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News Report on Public Confidence
in the State of the Nation
2013
Chair, Advisory Board

Daniel Yankelovich
Public Agenda

Advisory Board

Jonathan Brent
Yivo Institute

John Donatich
Yale University Press

Fredrica S. Friedman
Fredrica S. Friedman & Co., Inc.

Richard D. Heffner
Rutgers University

Thomas E. Mann
The Brookings Institution

Norman J. Ornstein
American Enterprise Institute

Hugh Price
Former President
National Urban League

Jeffrey Rosen
George Washington University

Ian Shapiro
Yale University

Alan Wolfe
Boston College

Ruth A. Wooden
Public Agenda

Daniel Yankelovich is Chair of the Advisory Board of the Future of American Democracy Foundation. The nationÂ’s leading analyst of public opinion data, he is co-founder and chairman of Public Agenda, and founder of Yankelovich, Skelly and White, DYG, Inc, and Viewpoint Learning. He founded The New York Times/Yankelovich Poll, which subsequently became the CBS Poll. He has served as Chairman of the Educational Testing Service and was a founding president of the Society for the Advancement of Socio-Economics. He also served as a member of the Board of Directors of CBS, US West, Meredith Corporation, Arkla, Reliance, and Loral Space and Communications. Mr. Yankelovich is also a director of the Kettering Foundation, the Institute for Global Ethics, and the Japan Society. He has been Research Professor of Psychology at New York University, Professor of Psychology on the Graduate Faculty at the New School for Social Research and a Trustee of Brown University. The author of nine books, including Coming to Public Judgment: Making Democracy Work in a Complex World, and numerous essays, Mr. Yankelovich is known for his prescient analysis of America's changing values and mores. In 1995 he was awarded the prestigious Helen Dinerman Award by the World Association of Public Opinion Research (WAPOR). His new book -- The Magic of Dialogue -- was published by Simon & Schuster. A Phi Beta Kappa graduate of Harvard University, Mr. Yankelovich was the Rantoul Fellow in Clinical Psychology at the Harvard Graduate School of Arts and Sciences. Mr. Yankelovich holds honorary doctorates from Washington University, George Washington University, and St. Bonaventure University. He was elected to the American Academy of Arts and Sciences in 1999.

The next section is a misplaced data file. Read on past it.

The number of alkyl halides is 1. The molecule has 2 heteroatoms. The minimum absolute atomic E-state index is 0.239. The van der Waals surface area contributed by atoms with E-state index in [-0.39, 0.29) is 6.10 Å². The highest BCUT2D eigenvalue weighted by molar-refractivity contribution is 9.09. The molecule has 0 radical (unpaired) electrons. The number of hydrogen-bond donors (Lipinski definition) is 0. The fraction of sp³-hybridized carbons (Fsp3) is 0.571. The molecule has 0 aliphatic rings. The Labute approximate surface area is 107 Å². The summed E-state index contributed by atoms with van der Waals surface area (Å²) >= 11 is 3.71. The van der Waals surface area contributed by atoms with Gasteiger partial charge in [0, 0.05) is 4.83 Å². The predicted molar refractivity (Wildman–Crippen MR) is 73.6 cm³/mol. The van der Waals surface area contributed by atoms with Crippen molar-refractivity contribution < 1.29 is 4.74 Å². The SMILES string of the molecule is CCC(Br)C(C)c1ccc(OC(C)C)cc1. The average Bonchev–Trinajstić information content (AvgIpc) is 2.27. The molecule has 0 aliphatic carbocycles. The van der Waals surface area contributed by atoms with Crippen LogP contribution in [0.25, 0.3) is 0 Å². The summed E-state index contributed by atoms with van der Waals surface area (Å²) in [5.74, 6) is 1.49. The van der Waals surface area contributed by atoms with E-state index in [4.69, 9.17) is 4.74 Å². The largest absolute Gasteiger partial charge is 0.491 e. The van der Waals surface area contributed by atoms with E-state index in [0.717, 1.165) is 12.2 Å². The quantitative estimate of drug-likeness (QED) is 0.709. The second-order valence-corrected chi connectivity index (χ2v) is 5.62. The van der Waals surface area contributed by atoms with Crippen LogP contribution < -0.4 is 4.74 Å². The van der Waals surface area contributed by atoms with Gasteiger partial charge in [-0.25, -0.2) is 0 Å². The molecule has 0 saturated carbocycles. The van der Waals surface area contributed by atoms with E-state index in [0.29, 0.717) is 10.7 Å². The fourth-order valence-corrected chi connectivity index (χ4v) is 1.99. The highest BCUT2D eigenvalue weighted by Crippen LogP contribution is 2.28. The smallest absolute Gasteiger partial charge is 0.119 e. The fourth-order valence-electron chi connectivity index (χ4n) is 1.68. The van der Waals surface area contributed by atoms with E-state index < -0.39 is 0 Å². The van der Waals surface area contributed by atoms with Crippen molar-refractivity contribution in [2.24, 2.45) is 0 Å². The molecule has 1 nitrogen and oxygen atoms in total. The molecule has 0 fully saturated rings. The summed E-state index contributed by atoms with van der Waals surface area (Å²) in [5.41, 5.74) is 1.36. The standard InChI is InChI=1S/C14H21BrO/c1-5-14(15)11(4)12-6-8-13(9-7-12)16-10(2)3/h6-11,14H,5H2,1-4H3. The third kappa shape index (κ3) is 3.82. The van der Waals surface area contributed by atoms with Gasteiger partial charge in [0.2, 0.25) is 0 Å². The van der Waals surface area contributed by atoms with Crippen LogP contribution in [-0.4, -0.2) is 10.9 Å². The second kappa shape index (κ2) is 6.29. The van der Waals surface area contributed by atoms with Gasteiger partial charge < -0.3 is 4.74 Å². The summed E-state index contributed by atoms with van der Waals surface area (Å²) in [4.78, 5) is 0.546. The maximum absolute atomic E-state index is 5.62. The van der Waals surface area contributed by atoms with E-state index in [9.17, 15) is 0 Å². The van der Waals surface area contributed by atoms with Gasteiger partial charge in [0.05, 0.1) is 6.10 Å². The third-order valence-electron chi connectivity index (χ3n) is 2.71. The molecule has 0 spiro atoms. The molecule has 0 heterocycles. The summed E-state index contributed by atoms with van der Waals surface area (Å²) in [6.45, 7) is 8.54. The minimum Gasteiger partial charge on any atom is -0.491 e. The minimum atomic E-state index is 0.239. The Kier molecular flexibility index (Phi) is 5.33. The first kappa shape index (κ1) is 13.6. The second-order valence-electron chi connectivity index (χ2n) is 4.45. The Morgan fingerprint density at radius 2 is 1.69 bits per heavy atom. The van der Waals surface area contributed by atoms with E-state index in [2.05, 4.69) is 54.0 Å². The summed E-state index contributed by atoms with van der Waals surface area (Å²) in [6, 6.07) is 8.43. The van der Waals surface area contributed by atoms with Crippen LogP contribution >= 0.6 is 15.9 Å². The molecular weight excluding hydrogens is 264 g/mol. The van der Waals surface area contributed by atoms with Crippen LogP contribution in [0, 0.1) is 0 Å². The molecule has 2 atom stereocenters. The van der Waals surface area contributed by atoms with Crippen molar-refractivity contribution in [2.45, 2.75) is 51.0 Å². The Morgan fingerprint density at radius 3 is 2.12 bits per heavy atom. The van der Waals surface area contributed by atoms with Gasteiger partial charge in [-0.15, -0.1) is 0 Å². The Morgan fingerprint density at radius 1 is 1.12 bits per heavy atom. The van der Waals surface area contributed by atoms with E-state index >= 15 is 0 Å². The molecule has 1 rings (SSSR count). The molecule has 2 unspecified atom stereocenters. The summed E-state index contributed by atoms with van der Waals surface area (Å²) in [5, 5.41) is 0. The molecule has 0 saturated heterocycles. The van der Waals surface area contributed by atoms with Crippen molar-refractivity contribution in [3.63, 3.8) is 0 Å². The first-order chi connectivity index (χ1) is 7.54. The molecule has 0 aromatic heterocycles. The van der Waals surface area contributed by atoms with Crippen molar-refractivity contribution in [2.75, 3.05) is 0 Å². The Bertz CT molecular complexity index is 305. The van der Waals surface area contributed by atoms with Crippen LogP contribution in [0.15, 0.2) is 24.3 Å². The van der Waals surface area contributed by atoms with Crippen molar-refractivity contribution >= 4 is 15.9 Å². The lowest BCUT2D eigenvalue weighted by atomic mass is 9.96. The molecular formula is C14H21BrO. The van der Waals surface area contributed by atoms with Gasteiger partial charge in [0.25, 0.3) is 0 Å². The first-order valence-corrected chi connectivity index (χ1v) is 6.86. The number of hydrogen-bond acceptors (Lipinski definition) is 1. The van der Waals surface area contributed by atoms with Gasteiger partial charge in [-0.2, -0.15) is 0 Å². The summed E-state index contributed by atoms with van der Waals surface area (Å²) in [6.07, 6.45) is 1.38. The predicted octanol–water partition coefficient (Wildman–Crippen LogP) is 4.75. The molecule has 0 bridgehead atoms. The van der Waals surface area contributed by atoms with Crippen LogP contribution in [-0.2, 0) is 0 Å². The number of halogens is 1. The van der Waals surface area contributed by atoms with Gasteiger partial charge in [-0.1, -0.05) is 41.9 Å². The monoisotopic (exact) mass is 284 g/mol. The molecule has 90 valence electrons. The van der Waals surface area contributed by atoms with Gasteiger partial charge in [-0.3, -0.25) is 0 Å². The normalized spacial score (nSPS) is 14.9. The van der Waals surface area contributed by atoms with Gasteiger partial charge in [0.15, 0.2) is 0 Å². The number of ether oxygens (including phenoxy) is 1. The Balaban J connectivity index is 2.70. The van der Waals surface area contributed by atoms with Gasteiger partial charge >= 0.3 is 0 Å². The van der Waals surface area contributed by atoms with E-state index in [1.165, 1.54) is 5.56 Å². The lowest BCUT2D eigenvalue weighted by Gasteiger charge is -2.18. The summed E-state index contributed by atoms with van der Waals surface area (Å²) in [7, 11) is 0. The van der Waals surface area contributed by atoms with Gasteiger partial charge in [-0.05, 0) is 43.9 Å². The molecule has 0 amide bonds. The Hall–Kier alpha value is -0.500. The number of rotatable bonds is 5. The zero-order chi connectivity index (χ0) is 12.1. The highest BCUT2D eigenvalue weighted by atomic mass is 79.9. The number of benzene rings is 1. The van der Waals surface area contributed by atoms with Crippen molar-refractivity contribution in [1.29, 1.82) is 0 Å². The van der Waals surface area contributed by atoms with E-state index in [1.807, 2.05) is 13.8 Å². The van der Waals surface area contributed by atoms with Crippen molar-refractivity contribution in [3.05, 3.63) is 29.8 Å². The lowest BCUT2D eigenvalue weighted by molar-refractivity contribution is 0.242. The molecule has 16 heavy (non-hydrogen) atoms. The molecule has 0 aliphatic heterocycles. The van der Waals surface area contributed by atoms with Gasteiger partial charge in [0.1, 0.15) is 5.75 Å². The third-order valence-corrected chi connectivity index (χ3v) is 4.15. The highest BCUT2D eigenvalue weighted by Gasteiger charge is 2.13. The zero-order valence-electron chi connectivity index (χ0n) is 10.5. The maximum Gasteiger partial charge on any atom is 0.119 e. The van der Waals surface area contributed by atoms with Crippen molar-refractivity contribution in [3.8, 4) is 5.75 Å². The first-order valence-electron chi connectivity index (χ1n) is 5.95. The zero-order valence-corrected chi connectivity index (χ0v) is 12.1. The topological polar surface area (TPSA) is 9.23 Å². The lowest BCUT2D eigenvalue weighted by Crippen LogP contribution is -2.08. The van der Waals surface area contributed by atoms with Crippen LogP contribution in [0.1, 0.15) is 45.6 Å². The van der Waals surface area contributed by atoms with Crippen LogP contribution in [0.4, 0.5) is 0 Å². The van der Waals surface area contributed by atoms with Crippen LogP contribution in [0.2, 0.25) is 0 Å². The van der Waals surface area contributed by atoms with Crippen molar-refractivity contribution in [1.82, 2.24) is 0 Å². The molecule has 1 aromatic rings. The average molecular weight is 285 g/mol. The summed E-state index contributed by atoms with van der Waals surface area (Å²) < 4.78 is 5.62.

Jonathan Brent is Executive Director of the YIVO Institute. He was formerly director of Yale University Press and founder of its distinguished Annals of Communism series. He holds a Ph.D. from the University of Chicago. He is the author, with Vladimir Naumov, of Stalin's Last Crime : The Plot Against the Jewish Doctors, 1948-1953 (Harper Collins, 2003).
John Donatich is Director of Yale University Press. He previously served as publisher and vice president of Basic Books, where he was responsible for the publication of over one hundred nonfiction and scholarly books annually. He has been responsible for building the teams that contributed to the growth and financial strength of this well-regarded publishing house. Prior to joining Basic Books, Donatich was at HarperCollins from 1992-1996. Initially he served as Director of National Accounts, and then Vice President and Director of Product and Marketing Development. From 1989-1992, he was Director of National Accounts for the Putnam Publishing Group.